Native American

Ed Williams-KUNM

    

Terry Trujillo’s family has been facing an ordeal that would be familiar to a surprising number of Americans. Holding back tears, she remembers the moment she had to explain to her adopted nephew that his severe learning disabilities, memory problems and behavior issues were the result of Fetal Alcohol Syndrome.

“The little boy would say ‘Well what’s that, what do you mean?’ And it’s hard to sit there and tell a child it means that your mother drank alcohol while you were in her stomach, and to see their face. Because they know it’s wrong,” Trujillo said.

Homeless In New Mexico

Aug 13, 2014
cinocino via Flickr / Creative Commons License

KUNM Call In Show 8/14 8a: The recent brutal murders of two Navajo men in Albuquerque have brought questions about homelessness in New Mexico into the national spotlight. We'll take a look at what policy and social changes are needed to improve the health and well-being of people without shelter.

We'd like to hear from you! Email callinshow@kunm.org, post your comments online, or call in live during the show. 

Guests: 

Native American Cancer Rates Remain Static

Jan 7, 2014
National Cancer Institute

New statistics released by the American Cancer Society show that nationally there's been a 20 percent decrease in risk of death from all cancers. For breast and colon cancer, that rate of decline is closer to 35 percent. However, in the Southwest, there's a slightly different picture.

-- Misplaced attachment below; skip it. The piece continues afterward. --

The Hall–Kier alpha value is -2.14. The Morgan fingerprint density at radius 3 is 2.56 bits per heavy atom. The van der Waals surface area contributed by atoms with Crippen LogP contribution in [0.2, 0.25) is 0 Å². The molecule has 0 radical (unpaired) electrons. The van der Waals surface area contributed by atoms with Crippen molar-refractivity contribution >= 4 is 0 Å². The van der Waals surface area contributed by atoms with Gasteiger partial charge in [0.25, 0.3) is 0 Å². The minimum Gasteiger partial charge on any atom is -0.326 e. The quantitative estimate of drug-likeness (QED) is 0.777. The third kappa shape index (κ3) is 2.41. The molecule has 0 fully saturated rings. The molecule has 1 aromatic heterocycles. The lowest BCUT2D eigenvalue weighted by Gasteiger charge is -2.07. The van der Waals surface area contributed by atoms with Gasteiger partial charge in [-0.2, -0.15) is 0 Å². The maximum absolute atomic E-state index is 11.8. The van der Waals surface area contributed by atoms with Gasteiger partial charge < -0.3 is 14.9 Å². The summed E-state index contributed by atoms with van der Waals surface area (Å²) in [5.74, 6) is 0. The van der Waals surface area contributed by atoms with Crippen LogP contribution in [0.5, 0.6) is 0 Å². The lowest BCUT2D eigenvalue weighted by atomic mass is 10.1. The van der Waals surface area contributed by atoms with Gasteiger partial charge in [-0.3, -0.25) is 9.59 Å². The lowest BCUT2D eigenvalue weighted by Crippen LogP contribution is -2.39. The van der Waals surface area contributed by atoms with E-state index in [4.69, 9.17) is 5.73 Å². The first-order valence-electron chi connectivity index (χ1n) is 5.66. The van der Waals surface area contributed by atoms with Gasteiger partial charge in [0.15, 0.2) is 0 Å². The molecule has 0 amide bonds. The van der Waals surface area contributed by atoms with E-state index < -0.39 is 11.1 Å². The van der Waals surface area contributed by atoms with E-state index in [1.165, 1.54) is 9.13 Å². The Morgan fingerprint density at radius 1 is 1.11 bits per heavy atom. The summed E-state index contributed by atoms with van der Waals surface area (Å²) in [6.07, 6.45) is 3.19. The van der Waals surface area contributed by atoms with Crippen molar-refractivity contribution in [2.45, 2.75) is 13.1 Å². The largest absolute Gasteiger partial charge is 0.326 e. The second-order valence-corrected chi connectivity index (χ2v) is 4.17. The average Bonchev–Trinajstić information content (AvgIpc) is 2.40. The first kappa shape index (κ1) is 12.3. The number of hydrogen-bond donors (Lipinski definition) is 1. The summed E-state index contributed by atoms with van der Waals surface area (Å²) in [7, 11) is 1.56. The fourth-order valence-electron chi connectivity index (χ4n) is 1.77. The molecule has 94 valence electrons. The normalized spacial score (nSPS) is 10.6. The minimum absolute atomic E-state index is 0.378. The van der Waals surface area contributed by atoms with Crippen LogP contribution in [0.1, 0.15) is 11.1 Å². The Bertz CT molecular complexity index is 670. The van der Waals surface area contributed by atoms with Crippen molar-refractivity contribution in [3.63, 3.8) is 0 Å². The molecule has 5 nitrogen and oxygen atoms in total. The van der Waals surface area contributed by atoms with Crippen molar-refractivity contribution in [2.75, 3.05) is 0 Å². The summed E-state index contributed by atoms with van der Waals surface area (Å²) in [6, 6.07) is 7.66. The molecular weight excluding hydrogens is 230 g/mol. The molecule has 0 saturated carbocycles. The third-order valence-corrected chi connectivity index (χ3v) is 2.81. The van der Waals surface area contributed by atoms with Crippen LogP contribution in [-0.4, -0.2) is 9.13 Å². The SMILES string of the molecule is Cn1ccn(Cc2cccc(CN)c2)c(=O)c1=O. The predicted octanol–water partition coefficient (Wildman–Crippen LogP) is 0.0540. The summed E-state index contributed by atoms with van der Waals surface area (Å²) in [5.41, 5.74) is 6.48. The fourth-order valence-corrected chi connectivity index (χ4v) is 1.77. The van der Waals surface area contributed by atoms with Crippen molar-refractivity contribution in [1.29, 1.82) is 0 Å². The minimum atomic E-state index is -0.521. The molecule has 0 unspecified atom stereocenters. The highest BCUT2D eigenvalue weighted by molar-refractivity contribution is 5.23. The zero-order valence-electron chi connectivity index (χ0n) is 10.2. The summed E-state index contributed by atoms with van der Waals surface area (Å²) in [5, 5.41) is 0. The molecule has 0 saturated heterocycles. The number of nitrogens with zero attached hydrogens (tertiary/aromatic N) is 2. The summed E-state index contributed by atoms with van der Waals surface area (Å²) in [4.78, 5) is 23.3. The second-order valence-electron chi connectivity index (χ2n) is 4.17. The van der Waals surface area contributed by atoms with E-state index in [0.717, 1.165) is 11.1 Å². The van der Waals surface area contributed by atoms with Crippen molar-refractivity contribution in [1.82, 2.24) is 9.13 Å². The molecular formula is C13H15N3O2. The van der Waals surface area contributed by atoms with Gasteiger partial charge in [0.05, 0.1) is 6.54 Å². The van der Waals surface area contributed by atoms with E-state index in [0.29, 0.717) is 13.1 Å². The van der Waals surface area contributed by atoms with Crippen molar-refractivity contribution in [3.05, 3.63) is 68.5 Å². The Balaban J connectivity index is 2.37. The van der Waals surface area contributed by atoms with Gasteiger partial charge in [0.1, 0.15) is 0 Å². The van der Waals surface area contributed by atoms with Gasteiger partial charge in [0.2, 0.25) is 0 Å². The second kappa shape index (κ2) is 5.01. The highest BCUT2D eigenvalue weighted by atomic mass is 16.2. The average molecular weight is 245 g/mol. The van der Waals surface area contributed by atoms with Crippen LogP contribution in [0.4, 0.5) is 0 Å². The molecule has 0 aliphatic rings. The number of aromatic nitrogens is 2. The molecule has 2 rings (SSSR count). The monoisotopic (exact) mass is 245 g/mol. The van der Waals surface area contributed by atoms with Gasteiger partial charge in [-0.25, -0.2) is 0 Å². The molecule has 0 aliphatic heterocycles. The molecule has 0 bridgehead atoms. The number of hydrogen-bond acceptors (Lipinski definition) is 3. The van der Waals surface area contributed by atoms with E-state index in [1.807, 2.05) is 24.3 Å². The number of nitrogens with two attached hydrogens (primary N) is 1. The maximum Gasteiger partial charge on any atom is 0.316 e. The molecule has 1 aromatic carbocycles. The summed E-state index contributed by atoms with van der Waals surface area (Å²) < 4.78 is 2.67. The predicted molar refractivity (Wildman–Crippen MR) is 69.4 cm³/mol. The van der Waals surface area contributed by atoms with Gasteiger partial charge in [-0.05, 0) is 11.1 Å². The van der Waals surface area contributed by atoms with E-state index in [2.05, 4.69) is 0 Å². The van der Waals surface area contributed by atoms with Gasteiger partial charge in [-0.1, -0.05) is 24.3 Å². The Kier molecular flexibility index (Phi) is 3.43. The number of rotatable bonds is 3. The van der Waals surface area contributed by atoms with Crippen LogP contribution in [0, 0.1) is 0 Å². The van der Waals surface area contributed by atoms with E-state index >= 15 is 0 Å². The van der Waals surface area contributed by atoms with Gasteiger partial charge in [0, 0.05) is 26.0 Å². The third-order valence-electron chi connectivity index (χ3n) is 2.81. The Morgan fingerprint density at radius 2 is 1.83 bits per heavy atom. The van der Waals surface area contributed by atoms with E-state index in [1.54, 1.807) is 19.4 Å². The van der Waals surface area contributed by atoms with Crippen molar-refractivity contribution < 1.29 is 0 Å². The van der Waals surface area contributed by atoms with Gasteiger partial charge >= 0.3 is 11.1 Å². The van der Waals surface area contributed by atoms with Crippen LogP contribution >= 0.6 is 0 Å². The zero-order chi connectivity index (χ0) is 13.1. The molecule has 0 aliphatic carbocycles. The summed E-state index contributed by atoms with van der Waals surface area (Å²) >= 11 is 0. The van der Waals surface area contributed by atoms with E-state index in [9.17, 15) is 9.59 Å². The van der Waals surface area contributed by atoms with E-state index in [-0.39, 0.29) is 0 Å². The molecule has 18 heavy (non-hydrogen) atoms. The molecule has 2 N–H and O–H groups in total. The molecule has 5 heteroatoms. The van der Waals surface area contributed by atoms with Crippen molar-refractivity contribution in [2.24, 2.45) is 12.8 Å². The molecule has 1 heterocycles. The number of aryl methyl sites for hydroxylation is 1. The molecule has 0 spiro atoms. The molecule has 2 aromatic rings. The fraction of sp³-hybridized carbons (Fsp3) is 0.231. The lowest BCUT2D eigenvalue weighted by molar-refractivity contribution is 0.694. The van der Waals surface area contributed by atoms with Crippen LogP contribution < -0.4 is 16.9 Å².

Debora Cartagena, CDC

Native Americans have the highest rates of smoking before, during and after pregnancy than any other ethnic group in the nation. That’s according to a new report from the Centers for Disease Control.

According to the CDC, 55 percent of Native American women smoked before pregnancy. During pregnancy, that rate dropped significantly to 26 percent. However, that rate was still the highest of any racial or ethnic group in the nation.

Centennial Care Tribal Opt-Out Clears Committee

Feb 14, 2013

A bill that would allow Medicaid eligible tribal citizens in New Mexico to opt-out of the states Medicaid plan, Centennial Care, has taken it’s first steps in the legislature. HB 376, which gives Native Americans the ability to opt-out of Centennial Care has passed out of committee.

Under the states proposed Medicaid program entitled Centennial Care, all Medicaid enrollees in the state would be required to enroll in one of four managed care organizations (MCO) to receive healthcare.

For New Mexico’s tribal population, this proposal is causing problems.